tagging are among the most popular areas of research in automatic attribute tag prediction today. State of the art text, image and audio tagging algorithms use deep learning techniques which require massive datasets of tagged samples to train on. These datasets are often generated collaboratively (either directly or indirectly), meaning that multiple sources annotate some part of the dataset independently of each other. As noted by Choi et al. in

(Choi et al., 2017)

, this way of obtaining labeled information is a noisy process which has to be accounted for in the design and evaluation of the learning algorithm. Particularly Choi et al. study the effect of noisy labels when training deep neural networks in the multi-label classification setup, particularly when the noise is skewed towards the negative labels.

Semantic attribute tagging has two important characteristics worth considering: i) first, it can convey a lot of identifying information about a sample, even if the the sample is novel. Facial attribute tagging (Kumar et al., 2009; Rudd et al., 2016; Wilber et al., 2014; Rozsa et al., 2016, 2017; Scheirer et al., 2012)

, for example, has repeatedly demonstrated that vectors of attribute predictions (e.g., gender, hair color, ethnicity, etc.) from one or more classifiers can themselves be powerful feature vector representations for face recognition and verification algorithms; ii) secondly, semantic tags can be stored, structured, and retrieved in a human interpretable manner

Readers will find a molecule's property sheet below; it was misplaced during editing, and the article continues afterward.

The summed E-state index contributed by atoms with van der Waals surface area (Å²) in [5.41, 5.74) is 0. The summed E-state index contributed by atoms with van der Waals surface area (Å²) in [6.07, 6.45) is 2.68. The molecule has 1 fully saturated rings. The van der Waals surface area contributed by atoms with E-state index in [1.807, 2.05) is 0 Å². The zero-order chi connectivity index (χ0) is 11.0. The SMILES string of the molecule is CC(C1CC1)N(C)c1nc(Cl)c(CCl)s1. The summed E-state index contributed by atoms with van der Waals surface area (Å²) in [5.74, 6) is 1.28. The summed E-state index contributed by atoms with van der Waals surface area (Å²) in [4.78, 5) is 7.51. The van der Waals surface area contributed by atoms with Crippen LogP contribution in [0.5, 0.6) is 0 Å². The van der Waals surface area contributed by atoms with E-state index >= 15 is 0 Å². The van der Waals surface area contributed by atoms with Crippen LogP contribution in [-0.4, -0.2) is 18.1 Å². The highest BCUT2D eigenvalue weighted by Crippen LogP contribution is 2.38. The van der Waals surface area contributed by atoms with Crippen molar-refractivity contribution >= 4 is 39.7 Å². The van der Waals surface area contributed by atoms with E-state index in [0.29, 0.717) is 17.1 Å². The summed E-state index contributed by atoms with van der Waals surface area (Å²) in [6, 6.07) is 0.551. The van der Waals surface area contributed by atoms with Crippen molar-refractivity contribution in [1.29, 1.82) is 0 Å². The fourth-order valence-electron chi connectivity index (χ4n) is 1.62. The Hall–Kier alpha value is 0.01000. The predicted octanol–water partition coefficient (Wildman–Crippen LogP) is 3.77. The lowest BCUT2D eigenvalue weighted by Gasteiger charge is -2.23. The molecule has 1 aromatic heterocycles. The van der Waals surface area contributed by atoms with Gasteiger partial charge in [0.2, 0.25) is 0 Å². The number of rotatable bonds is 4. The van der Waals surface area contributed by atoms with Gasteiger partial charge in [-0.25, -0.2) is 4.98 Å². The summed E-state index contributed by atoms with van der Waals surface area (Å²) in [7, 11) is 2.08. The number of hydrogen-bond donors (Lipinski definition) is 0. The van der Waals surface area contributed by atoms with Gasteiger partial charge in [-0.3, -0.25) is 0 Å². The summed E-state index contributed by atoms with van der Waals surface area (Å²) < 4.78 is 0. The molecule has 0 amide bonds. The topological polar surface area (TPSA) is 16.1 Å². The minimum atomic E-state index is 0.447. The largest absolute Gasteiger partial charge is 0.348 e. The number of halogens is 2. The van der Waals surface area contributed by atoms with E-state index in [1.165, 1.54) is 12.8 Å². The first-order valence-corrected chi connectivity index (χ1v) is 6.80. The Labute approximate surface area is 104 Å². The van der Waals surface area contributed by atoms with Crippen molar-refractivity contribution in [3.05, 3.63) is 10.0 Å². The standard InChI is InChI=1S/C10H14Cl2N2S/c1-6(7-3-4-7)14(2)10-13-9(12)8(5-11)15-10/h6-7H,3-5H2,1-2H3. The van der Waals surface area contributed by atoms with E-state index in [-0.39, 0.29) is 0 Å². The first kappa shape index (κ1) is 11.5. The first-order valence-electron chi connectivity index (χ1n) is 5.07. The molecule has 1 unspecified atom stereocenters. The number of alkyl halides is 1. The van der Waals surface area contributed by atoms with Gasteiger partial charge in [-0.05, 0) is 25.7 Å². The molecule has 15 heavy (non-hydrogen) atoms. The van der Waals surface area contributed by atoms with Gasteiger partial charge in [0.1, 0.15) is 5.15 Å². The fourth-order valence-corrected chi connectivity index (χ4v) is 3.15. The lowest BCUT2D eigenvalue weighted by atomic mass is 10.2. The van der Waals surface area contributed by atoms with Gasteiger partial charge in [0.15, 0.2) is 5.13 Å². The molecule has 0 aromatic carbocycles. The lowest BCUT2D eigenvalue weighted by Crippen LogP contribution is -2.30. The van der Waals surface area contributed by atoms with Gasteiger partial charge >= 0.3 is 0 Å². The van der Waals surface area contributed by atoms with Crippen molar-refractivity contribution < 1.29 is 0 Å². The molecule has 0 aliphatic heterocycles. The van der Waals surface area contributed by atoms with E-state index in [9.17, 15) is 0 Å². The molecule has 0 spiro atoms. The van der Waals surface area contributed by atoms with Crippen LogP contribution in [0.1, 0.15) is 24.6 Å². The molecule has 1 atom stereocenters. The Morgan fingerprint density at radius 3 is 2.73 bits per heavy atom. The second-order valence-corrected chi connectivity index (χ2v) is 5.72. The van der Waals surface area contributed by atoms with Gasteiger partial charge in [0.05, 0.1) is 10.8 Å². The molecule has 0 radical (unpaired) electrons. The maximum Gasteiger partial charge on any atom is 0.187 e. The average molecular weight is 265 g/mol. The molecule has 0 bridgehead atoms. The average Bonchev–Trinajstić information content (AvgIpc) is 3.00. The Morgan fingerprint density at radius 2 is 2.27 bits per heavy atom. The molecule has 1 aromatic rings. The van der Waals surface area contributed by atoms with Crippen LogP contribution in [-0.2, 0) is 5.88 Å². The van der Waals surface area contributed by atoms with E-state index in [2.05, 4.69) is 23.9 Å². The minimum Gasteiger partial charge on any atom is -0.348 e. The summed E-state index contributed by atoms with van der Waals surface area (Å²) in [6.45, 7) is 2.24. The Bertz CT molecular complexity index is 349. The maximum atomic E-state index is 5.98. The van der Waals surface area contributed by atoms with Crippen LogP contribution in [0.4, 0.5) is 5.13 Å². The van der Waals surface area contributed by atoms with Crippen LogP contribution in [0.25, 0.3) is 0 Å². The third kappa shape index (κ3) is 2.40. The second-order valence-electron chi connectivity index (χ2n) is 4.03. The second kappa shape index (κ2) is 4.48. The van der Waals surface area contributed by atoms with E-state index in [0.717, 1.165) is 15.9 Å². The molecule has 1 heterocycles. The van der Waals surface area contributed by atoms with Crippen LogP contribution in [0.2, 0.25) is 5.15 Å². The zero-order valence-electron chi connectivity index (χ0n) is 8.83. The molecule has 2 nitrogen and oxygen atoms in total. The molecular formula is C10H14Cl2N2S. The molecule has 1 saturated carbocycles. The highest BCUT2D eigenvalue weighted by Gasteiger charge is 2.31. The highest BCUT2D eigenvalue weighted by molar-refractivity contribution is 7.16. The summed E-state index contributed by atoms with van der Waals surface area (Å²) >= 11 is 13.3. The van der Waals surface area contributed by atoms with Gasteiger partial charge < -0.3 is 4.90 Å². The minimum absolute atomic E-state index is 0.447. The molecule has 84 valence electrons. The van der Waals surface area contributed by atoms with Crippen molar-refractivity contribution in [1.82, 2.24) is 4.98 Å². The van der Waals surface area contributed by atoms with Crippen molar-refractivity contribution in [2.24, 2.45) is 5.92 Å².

(Scheirer et al., 2012). Both of these characteristics are appealing in a commercial computer security use case where the type of the threat can be roughly identified by a description that makes sense to security researchers and end users.

2.3. Multi-Label Classification

We briefly mentioned in Section 2.2 that semantic attribute tagging relies on multi-label classification, wherein we aim to predict multiple labels simultaneously. There are several ways to do this, the most trivial of which is to learn one classifier per label. This naive approach is not efficient in the sense that one classifier does not benefit from what the other classifiers have learned about a given sample. Furthermore, it can be unfeasible from a deployment perspective, particularly as the number of labels grow. For correlated labels, a popular approach is to use a single classifier with multiple outputs, one per output label. The total loss for the classifier is obtained by adding together the loss terms across the model’s outputs during training and optimizing over a multi-objective loss. Not only does this yield a more compact representation but it also improves classification performance over using independent classifiers (Rudd et al., 2016). We use as our baseline architecture a multi-label deep neural network architecture in Sec. 4

which exploits a shared representation of the input samples, and has multiple binary cross entropy loss functions atop stacks of hidden layers, or heads, with final sigmoid outputs – one per tag.